Album Review: The Hold Steady, ‘Teeth Dreams’

the-hold-steady-teeth-dreams-608x610

In a Rolling Stone article about Teeth Dreams, The Hold Steady’s sixth release in just ten years, frontman Craig Finn admitted the band was “looking to make a big rock record.” But isn’t that the goal of every Hold Steady album?

The band’s debut record, Almost Killed Me, amplified the grungy, hyper-literate indie stylings of Finn’s previous band Lifter Puller to stadium levels. Separation Sunday soundtracked the saga of troubled Minnesotans with spoken snarl and rock opera gusto; it’s an essential listen. The nearly-as-good Boys and Girls in America brought actual vocal melodies and even more Springsteen influence to the fray. Stay Positive widened the band’s scope considerably while maintaining their signature bar band grit. Even Heaven is Whenever, The Hold Steady’s most divisive album to date, harkened back to the haunting lushness of chart-topping pop rock bands like Fleetwood Mac.

Photo Credit: Jose Sanseri/sanseri.com
Photo Credit: Jose Sanseri/sanseri.com

So what makes Teeth Dreams different? That remains to be seen; if anything, it’s the first Hold Steady record without distinction. The best parts of their sound are compromised in one way or another by big-time producer Nick Raskulinecz’s busy, overstuffed mix. Electric and acoustic guitars are meticulously overdubbed to the point where they drown out the band’s usually powerful rhythm section. It’s a frustrating choice that sullies the otherwise excellent “On With the Business,” a rollicking track featuring a classic Hold Steady line: “I said a couple things that probably weren’t technically true.”

Craig Finn’s vocals—usually the heart and soul of the band’s best songs—seem especially tired on this record, nowhere more evident than on the first track and lead single “I Hope This Whole Thing Didn’t Frighten You.” He sounds nasal on the verses and stilted on the chorus. The double-tracking and echo effects certainly don’t help. Much like the hit-and-miss production, Finn’s songwriting isn’t quite up to par on Teeth Dreams. Just about every track is an agreeable listen but few of them will stick with you for days on end like the band’s best songs.

“Spinners” and “The Only Thing” are the only tracks to earn a space among the band’s legendary canon. “Spinners” was a solid choice for second single status, as it thrills right out of the gate with a soaring intro reminiscent of the more wistful tracks on Heaven is Whenever. Finn observes the troubles of a woman stuck in an exhausting cycle of deadbeat lotharios and long nights out on the town. With the wisdom of an aging poet who’s seen it all, he encourages her to keep trying for something real:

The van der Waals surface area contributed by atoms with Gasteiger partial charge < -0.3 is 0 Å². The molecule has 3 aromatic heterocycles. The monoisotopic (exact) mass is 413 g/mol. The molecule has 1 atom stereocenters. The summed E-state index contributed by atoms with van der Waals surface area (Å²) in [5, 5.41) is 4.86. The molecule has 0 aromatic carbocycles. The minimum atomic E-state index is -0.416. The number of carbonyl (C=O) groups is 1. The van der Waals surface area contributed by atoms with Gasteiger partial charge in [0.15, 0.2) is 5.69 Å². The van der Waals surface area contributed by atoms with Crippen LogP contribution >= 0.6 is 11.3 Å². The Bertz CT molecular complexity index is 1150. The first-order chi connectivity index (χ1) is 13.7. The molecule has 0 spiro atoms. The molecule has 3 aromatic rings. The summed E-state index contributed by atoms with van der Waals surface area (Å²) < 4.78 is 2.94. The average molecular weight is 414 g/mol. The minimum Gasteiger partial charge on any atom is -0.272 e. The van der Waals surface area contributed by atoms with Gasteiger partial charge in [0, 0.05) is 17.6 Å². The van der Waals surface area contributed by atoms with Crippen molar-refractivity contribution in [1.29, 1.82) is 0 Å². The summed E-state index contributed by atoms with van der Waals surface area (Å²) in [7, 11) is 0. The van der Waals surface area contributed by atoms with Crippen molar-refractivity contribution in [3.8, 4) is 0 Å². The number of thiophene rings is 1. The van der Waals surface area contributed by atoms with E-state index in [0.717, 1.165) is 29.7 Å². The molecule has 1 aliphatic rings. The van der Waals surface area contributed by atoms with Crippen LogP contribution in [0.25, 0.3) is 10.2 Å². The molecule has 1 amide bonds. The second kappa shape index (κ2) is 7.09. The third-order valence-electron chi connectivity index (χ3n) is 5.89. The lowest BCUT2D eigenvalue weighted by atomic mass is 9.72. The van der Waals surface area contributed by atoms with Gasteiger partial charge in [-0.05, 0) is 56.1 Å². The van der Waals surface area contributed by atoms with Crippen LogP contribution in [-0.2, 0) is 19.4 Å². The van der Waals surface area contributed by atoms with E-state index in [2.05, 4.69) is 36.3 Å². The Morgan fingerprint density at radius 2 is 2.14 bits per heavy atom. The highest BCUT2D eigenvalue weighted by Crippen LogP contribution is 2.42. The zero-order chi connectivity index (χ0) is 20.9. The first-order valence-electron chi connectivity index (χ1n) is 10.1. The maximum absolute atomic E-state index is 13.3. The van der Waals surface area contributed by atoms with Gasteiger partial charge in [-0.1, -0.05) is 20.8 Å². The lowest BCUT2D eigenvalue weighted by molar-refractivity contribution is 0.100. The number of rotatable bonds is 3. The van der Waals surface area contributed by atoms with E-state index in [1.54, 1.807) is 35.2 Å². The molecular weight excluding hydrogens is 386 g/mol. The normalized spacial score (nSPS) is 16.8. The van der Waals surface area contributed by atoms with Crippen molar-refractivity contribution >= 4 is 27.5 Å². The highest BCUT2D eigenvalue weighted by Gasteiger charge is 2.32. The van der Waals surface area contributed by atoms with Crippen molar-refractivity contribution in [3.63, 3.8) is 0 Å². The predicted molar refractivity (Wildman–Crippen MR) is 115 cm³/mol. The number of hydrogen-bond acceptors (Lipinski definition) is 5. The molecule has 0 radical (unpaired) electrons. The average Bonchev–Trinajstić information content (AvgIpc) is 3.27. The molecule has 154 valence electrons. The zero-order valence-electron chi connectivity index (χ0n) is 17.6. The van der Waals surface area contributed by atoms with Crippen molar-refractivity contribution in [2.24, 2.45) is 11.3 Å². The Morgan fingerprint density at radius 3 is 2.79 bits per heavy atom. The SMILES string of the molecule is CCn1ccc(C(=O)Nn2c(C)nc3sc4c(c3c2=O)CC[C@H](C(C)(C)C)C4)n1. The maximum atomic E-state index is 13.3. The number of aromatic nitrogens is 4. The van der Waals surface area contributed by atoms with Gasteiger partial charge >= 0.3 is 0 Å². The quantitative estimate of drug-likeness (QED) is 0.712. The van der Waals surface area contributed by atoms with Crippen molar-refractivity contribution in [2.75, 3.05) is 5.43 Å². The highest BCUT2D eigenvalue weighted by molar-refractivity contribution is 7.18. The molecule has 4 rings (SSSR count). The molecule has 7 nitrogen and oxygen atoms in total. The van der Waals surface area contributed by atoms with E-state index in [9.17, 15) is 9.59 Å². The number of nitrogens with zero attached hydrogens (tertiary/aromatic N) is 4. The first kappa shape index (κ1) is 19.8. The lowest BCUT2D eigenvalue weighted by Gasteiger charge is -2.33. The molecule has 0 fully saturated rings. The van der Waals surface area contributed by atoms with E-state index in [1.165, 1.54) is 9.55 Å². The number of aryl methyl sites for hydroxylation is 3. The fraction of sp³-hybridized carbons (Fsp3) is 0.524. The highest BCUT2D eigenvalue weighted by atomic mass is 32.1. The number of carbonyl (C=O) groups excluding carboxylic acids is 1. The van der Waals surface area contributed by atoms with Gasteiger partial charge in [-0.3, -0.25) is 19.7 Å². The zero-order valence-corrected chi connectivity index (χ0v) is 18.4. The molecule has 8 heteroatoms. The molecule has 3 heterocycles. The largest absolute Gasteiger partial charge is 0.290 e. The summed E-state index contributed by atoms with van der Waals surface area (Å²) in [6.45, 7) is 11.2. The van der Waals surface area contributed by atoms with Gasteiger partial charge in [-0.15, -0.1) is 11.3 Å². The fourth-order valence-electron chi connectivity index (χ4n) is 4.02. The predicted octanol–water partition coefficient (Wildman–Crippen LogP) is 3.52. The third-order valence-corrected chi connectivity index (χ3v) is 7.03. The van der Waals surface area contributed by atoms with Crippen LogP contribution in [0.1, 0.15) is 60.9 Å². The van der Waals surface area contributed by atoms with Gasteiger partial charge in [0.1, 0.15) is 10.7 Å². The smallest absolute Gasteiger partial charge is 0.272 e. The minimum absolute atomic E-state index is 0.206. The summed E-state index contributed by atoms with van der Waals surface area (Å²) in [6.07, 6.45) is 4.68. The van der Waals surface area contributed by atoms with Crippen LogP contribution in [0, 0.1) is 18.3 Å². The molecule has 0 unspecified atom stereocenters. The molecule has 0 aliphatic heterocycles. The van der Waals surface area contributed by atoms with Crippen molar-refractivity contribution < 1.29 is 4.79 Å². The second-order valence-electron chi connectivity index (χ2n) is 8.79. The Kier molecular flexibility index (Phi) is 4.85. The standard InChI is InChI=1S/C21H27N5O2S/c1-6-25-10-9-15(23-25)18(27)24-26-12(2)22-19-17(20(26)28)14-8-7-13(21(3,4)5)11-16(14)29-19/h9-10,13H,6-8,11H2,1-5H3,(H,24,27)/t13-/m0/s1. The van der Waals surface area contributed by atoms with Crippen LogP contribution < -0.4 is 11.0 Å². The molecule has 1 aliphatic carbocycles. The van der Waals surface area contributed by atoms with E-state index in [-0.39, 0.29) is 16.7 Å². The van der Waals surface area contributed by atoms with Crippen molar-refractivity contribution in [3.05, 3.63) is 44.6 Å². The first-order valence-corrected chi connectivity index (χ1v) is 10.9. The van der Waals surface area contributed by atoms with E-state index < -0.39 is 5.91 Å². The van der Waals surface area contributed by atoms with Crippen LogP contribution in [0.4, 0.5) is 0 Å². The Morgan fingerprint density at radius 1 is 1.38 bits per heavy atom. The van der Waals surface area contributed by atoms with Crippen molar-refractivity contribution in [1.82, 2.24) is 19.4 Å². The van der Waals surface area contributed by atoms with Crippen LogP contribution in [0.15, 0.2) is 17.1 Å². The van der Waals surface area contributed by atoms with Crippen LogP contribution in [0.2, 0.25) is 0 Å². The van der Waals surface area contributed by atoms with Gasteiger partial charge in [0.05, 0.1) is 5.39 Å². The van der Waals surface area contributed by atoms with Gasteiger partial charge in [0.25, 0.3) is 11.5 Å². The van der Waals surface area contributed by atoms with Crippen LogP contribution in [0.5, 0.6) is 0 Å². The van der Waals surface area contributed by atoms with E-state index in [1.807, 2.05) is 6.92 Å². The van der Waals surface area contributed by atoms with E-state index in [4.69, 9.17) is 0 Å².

“Never let them tie you up
It’s a big city, there’s a lot of love
Salted rims and frosted mugs
You gotta get back out there”

That enchanting, almost romantic sound continues on “The Only Thing.” Longtime guitarist Tad Kubler and new addition Steve Selvidge interlock gently strummed arpeggios with sustained, heavily distorted notes that beautifully complement Finn’s restless chorus. He’s haunted by a girl long gone, wondering where she’s been and if she’s safe, endlessly reminded of her departure by the sight of her teeth in his dreams. It’s a grower of a tune with plenty of charm.

Elsewhere the band cribs wholesale from the same influences they once built upon. “Runner’s High” shamelessly rips a guitar lick from Bryan Adams’ “Summer of ’69.” Finn sounds a lot like The Smithereens’ Pat DiNizio on “Wait a While,” only without Pat’s gift for deft melodies. “The Ambassador” could turn out to be a lost song by The Band and no one would question it. All of these songs are played with skill but they’re unmemorable. Even the weaker tracks on Stay Positive or Heaven is Whenever had unique characteristics that justified their inclusion on the albums.

Photo Courtesy: Washington Square Records
Photo Courtesy: Washington Square Records

Not so with Teeth Dreams. The hook of “Big Cig” is just embarrassing when spouted from the mouth of a wordsmith known and loved for his impossibly clever writing. The track’s accompaniment is similarly bland, serving up a muddled mix of cock rock riffs and half-hearted guitar harmonies. “Almost Anything” aims for a tender acoustic moment in the vein of “Both Crosses” or “Citrus” yet the syrupy chorus effect slathered on the guitars pretty much ruins any impact. And the final track, “Oaks”, desperately wants to be a sprawling epic but runs out of ideas well before its indulgent nine minutes are up.

If it seems too easy to go hard on The Hold Steady at this point in their career, that’s only because the band set a very high standard with their first four albums. Heaven is Whenever just barely missed the mark but Teeth Dreams doesn’t even come close. Despite that, it’s an enjoyable album with occasionally great moments. This record would be a solid entry in the discography of any old rock band, and that’s the problem — The Hold Steady isn’t any old rock band. At least not until now.

Rating: 3/5 stars

3 COMMENTS

Comments are closed.